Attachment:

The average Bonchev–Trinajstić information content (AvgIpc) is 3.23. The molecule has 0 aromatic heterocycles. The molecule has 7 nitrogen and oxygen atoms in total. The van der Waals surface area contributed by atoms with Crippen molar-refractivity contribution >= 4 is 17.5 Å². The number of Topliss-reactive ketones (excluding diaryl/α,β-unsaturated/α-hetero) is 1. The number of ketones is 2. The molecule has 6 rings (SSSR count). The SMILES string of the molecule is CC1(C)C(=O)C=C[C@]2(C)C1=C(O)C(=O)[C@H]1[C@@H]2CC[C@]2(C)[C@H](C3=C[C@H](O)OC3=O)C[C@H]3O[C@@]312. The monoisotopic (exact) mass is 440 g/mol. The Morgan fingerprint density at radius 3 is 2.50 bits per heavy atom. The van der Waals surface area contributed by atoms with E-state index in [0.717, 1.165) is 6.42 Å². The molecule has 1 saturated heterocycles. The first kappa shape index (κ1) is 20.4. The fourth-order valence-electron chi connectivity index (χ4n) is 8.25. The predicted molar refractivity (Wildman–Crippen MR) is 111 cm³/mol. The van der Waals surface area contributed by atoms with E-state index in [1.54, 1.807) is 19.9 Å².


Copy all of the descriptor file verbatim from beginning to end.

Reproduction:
The average Bonchev–Trinajstić information content (AvgIpc) is 3.23. The molecule has 0 aromatic heterocycles. The molecule has 7 nitrogen and oxygen atoms in total. The van der Waals surface area contributed by atoms with Crippen molar-refractivity contribution >= 4 is 17.5 Å². The number of Topliss-reactive ketones (excluding diaryl/α,β-unsaturated/α-hetero) is 1. The number of ketones is 2. The molecule has 6 rings (SSSR count). The SMILES string of the molecule is CC1(C)C(=O)C=C[C@]2(C)C1=C(O)C(=O)[C@H]1[C@@H]2CC[C@]2(C)[C@H](C3=C[C@H](O)OC3=O)C[C@H]3O[C@@]312. The monoisotopic (exact) mass is 440 g/mol. The Morgan fingerprint density at radius 3 is 2.50 bits per heavy atom. The van der Waals surface area contributed by atoms with E-state index in [0.717, 1.165) is 6.42 Å². The molecule has 1 saturated heterocycles. The first kappa shape index (κ1) is 20.4. The fourth-order valence-electron chi connectivity index (χ4n) is 8.25. The predicted molar refractivity (Wildman–Crippen MR) is 111 cm³/mol. The van der Waals surface area contributed by atoms with E-state index in [1.54, 1.807) is 19.9 Å².